Video helps Pence, Belt — can you dig it?
Saturday, Sept. 14, 2013
LOS ANGELES — You can call it creative visualization or positive reinforcement. Hunter Pence called it a “dig-me session.”
Regardless of the term, Pence’s method of studying videos of successful at-bats — particularly those that resulted in home runs — likely helped him and Brandon Belt deliver their titanic performances Saturday in the Giants’ 19-3 rout of the Los Angeles Dodgers.
Pence said that he reviewed footage of himself hitting home runs before he crushed his 476-foot drive at Colorado on Aug. 27. Before that date, he had homered exactly once since July 14. Obviously, Pence was unhappy about the drought. So he reminded himself, visually, how he looked as a power hitter. The power of the mind apparently unleashed the power of the body.
Since then, Pence has hit at a torrid pace. His September numbers include a .407 batting average (22-for-54), four doubles, seven homers and 22 RBIs in 14 games. Saturday, he went 3-for-5 with a career-high seven RBIs.
Noticing that Brandon Belt had gone nearly a month without homering (his last one came on Aug. 15 at Washington), Pence urged his teammate to try the treatment that worked for him. Result: Belt collected five hits and six RBIs against the Dodgers on Saturday, both career highs. Among his hits was his 16th homer, aa two-run poke in the seventh inning.
Said Belt, “I think Hunter always likes to challenge people, make sure they have a positive mindset.”
That’s exactly how Pence saw it. “I just challenged him to keep pushing,” said Pence, who recalled telling Belt, “I want you to have a ‘dig-me’ session.”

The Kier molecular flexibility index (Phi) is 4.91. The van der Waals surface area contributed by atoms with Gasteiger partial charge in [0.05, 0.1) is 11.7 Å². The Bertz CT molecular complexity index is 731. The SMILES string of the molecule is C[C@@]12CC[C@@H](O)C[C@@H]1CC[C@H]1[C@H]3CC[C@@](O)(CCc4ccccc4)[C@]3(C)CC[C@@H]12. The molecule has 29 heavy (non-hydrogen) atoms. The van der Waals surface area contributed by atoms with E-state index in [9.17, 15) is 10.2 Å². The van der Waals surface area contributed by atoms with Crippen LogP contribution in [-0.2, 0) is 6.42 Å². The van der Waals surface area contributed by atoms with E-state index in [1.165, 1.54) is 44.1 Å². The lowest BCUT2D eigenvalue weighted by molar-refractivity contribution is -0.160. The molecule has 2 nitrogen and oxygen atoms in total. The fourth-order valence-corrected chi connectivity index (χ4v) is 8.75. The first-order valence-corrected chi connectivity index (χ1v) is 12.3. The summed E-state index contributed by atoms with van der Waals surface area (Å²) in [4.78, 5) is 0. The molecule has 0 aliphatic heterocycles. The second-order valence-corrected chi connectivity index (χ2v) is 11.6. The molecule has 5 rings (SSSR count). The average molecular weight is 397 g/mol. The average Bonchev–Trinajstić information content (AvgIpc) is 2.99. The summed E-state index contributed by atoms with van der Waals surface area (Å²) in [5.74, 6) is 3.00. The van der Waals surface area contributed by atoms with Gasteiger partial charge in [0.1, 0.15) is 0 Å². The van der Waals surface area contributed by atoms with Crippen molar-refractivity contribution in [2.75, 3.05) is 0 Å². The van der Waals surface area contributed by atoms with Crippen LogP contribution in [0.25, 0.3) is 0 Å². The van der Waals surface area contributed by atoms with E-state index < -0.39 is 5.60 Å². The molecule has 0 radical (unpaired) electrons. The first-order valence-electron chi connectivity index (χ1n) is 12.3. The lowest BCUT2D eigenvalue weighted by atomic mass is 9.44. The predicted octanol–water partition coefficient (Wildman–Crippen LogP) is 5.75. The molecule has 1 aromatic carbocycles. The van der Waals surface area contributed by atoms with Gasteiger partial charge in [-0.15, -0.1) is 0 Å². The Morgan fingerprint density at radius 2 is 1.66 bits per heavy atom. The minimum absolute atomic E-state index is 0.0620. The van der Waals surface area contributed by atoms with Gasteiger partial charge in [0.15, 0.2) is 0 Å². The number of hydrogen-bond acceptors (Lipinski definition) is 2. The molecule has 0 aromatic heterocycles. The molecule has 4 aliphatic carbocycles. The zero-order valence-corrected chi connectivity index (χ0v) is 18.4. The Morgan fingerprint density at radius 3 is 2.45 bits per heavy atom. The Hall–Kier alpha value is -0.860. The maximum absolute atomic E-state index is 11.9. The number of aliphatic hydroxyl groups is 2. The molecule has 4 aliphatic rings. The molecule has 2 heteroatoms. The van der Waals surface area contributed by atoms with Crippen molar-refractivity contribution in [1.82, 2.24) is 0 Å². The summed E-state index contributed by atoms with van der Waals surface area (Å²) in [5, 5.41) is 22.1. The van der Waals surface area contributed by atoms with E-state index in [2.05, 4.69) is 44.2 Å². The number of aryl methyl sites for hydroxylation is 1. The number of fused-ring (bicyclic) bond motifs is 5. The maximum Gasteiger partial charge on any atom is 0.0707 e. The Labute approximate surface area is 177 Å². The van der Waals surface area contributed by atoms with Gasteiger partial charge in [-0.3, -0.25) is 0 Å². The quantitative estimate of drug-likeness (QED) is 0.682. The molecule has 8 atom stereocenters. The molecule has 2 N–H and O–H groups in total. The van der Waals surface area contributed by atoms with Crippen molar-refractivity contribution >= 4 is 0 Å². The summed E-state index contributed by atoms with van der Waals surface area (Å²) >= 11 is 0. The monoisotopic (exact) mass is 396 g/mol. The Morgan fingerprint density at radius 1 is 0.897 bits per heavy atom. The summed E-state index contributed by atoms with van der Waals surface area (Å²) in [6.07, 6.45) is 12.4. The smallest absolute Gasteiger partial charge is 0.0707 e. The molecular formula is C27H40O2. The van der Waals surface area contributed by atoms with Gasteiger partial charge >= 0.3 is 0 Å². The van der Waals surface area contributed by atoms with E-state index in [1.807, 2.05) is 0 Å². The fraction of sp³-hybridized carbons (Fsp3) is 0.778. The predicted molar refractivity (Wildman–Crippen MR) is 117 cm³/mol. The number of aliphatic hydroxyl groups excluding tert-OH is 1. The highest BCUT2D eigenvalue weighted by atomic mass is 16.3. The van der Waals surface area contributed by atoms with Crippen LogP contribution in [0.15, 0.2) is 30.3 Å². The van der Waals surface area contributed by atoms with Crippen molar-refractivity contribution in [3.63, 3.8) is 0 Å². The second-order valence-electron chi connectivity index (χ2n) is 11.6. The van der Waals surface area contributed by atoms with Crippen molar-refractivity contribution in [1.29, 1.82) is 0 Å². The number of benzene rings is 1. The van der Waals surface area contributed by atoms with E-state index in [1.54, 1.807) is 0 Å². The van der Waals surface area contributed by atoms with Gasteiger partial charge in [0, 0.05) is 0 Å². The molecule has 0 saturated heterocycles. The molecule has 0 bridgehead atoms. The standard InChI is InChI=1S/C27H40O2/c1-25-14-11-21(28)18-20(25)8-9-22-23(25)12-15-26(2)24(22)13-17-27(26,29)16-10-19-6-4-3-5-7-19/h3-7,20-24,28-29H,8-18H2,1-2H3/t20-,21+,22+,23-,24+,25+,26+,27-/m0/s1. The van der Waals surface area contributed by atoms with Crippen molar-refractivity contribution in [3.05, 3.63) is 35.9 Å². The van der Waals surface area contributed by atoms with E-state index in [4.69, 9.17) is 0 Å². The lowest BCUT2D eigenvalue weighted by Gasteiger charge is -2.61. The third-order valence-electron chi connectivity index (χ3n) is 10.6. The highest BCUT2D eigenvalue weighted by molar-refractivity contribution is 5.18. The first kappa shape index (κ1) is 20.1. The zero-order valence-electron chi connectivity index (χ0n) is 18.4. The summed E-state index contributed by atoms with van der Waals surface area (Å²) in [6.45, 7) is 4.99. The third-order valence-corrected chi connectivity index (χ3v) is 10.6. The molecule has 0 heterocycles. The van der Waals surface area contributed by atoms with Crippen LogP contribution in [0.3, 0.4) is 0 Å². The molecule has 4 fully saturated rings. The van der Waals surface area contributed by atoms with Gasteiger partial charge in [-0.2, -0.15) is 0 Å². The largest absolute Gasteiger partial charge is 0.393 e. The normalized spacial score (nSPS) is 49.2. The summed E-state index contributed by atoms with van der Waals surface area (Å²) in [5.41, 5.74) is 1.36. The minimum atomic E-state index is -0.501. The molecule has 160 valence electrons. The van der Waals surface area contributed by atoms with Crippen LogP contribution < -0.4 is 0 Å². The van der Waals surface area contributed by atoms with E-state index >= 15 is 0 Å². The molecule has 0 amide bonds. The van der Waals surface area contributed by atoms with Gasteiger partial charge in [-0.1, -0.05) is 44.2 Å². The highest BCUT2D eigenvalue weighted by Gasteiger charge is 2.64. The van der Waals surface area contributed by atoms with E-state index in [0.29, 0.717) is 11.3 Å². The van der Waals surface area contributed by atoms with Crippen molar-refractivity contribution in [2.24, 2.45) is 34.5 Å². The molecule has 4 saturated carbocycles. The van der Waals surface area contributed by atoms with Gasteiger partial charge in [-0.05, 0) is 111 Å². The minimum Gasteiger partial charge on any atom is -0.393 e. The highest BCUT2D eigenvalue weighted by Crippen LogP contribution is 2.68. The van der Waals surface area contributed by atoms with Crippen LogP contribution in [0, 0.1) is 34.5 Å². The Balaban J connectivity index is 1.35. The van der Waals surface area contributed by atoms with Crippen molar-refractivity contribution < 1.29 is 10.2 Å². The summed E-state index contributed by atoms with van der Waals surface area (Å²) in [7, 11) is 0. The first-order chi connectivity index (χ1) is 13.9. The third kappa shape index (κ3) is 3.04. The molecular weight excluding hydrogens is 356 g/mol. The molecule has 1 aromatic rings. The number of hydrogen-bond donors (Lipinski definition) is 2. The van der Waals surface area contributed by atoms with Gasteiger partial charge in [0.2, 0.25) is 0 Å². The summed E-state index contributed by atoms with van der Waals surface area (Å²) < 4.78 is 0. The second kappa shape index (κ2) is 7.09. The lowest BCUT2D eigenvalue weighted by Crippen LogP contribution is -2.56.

As Pence explained, “Sometimes it makes you feel good to see what you’ve done and what you’re capable of.”
The greatest Giant of them all would agree.
“I would go home at night and create what I was going to do the next day,” Willie Mays said in an interview with MLB.com several years ago. “It sounds kind of childish. But if I feel that we’re going to have a good crowd or something, and I want to do something the next day to make sure the crowd enjoyed what I did, well, then I’d look at a couple of films by myself and figure out something that I can do to make them holler. And I would do it.”
It’s staggering, really, that these Giants scored the highest number of runs in a single game at Dodger Stadium.
Consider all the impressive ballclubs and lineups that have performed at Chavez Ravine since the ballpark opened in 1962. The Cubs of Ernie Banks-Billy Williams-Ron Santo. The Big Red Machine. The Giants of Mays-Willie McCovey-Orlando Cepeda, or of Will Clark-Kevin Mitchell-Matt Williams. Any Braves lineup with Hank Aaron in it. Heck, even those Davey Lopes-Steve Garvey-Ron-Cey-Dusty Baker Dodgers clubs. And that’s mentioning just a few.
Pence admitted that a little luck was involved. “We hit a lot of bloops, a lot of jam shots that just fell in,” he said.
Some leftover facts and figures from the Giants’ historic night:
— The Giants’ run total was their highest against Los Angeles since a 19-8 win on April 16, 1962 at Candlestick Park.
— The Dodgers hadn’t allowed this many runs since losing to the Cubs, 20-1, on May 5, 2001 at Wrigley Field.
— This was the Dodgers’ worst home loss since falling 19-2 to the Giants on July 3, 1947 at Ebbets Field.
— Chris Haft